New Canada Publications, division of NC Press Ltd. 1985 ISBN 0-920053-31-9
Ontario Stock Yards was located in West Toronto between the Canadian Pacific Railway shops and yard, and the meat packing houses and abattoir of Canada Packers and others. It was created in 1944 by the Government of Ontario to succeed The Union Stock Yards Company Limited, a private business chartered in December 1900 and opened on August 28, 1903 in Toronto Junction at Keele Street and St.Clair Avenue West on part of a one hundred acre site planned to also include abattoir and packers. It was to be a replacement for the earlier established facilities in downtown Toronto. These included the Harris Abattoir near Strachan Avenue, the Matthews-Blackwell plant (1898-1929) at the foot of Bathurst Street and the William Davies Company on Front Street East at the Don River.
St. Lawrence Market 1888 Public Archives of Canada
The very first place in Toronto for the sale of cattle, sheep, poultry and other farmer's goods was the St.Lawrence Market established one hundred years earlier in 1803 at King, Jarvis and Front Streets. It still continues to operate in its newer (1833) location to the south.
In 1873, Donald Gunn of Beaverton established a produce business at 73 Front Street East. He later became a packinghouse operator opening a plant in West Toronto.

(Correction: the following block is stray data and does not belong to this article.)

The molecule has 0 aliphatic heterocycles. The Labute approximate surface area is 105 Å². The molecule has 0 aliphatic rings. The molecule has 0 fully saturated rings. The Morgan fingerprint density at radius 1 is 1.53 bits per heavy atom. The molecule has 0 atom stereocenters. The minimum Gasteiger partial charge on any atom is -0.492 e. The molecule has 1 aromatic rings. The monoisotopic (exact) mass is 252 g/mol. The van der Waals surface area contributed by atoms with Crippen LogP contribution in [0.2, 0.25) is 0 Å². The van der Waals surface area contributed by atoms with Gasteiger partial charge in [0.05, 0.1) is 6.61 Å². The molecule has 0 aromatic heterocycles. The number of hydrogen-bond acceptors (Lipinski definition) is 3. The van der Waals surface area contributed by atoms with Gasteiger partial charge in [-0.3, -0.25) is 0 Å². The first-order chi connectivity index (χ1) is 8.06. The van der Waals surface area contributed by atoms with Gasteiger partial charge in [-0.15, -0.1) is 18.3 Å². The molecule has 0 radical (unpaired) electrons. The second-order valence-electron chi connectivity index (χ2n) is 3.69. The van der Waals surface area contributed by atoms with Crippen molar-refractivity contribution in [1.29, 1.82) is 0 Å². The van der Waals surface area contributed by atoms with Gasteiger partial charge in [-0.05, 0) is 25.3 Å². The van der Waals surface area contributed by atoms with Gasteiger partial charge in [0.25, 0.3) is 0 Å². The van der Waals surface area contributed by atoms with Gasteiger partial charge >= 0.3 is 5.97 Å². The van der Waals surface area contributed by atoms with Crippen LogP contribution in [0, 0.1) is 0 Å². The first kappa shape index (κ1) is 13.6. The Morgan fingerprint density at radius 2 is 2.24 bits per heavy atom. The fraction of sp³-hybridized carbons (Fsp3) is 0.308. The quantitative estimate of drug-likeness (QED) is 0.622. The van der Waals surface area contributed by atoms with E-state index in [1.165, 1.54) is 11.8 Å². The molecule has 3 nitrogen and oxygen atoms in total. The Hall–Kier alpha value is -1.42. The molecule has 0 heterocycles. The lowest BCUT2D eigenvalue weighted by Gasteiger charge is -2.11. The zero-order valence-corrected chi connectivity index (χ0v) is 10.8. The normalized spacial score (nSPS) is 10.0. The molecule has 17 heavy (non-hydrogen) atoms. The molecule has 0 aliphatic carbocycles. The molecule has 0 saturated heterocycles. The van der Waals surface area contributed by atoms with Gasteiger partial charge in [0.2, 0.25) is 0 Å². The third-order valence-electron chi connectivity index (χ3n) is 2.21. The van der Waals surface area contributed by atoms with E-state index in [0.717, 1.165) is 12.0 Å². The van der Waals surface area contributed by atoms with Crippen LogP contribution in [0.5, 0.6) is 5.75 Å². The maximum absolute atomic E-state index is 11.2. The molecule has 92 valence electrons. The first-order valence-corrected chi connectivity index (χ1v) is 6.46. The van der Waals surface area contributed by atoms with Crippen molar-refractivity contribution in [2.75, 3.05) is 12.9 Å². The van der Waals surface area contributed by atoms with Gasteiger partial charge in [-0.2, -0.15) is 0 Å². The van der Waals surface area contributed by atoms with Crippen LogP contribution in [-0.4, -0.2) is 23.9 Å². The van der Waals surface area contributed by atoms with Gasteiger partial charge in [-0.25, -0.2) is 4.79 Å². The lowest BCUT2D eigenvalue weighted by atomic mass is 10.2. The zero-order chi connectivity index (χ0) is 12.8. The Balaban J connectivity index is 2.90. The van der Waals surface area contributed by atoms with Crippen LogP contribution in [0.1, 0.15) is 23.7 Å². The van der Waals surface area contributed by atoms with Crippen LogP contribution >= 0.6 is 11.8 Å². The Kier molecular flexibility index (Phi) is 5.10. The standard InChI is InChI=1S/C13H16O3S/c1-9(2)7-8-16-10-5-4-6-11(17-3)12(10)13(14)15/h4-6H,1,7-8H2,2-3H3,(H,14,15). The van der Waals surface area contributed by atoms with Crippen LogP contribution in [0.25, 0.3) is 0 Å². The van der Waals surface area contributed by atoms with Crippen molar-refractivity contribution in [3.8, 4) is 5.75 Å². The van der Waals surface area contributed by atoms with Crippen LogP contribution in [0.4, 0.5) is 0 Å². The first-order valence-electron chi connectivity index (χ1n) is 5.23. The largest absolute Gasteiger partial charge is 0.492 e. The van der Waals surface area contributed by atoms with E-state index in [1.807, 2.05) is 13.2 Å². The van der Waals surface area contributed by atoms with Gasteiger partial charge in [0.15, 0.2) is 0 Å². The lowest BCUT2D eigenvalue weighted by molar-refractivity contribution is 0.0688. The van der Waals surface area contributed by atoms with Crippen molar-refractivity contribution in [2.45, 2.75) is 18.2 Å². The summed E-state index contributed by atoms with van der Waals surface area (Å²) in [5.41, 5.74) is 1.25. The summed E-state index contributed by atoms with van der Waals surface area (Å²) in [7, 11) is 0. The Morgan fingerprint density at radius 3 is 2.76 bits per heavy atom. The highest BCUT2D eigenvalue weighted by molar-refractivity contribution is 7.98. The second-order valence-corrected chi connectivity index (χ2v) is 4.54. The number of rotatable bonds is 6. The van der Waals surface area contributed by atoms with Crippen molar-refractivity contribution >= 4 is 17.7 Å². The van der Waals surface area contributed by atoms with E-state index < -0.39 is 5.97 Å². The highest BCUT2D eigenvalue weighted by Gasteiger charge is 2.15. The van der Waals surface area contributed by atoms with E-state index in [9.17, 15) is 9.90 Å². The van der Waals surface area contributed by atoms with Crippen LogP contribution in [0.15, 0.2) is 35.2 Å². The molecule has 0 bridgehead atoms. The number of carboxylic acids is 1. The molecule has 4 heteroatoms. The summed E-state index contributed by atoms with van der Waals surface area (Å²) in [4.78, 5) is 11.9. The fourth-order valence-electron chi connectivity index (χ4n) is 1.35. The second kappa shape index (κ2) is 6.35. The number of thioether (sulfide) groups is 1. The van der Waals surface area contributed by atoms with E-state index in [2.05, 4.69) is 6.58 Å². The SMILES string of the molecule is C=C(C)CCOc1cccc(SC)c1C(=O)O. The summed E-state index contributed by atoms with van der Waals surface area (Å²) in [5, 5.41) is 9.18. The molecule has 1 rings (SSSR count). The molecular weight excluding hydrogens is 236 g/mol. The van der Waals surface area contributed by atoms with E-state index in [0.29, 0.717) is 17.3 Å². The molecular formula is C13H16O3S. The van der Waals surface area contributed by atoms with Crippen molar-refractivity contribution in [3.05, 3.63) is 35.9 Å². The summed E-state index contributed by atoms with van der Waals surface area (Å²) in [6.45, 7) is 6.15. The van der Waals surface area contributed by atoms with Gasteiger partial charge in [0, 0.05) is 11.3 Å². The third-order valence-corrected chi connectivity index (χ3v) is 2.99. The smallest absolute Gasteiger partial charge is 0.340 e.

In 1874, William Davies built a packing plant near the GTR Don station at Front Street East and Overend Avenue. Here, ice was cut from the Don River and used in the summer to cool meat products. Davies, a butcher, had come from England in 1854 and set up in a stall at the St.Lawrence Market.
The Western Cattle Market was established in 1877 on the south side of Wellington Street West just west of Tecumseth Street to replace the livestock section of the St.Lawrence Market on account of the growth of that area. It was served by the Grand Trunk.
Toronto Municipal Abattoir and Cold Storage foot of Niagara Street. May 10, 1915
In 1905, the Levack Company built the first slaughter house in West Toronto. It was quickly bought by the D.B.Martin Company who in turn sold it to Swift Canadian in 1911. Nearby, Gunns Limited opened another plant in 1907. Harris Abattoir Company Limited also relocated in the same area.
Collection of R.L.Kennedy
The Harris Abattoir Company Limited c.1920
A major fire in 1908 destroyed most of the stock yards buildings which were then replaced with new ones.
The Union Stock Yards was involved in a unique situation whereby a charter was sought for a railway to serve it following the refusal of the Grand Trunk Railway to build a siding into the stock yards. Junction Terminal Railway
CNR siding, track on the right is lead from CNR West Toronto to Canada Packers and Swift's.
The stock yards were served by both CNR and CPR with two tracks along the north side of West Toronto Street going to the CPR and one track along the south side of St.Clair Avenue connecting to a CNR lead running between their West Toronto yard and the various packing houses which were also served by CPR.
In the 1920's farmers and drovers began to truck animals to the stock yards instead of shipping them by rail. Trucks include Geo.Constable of Churchill, Ernest Crickmore of Lynden and Percy Reynolds of Bond Head.
Click to enlarge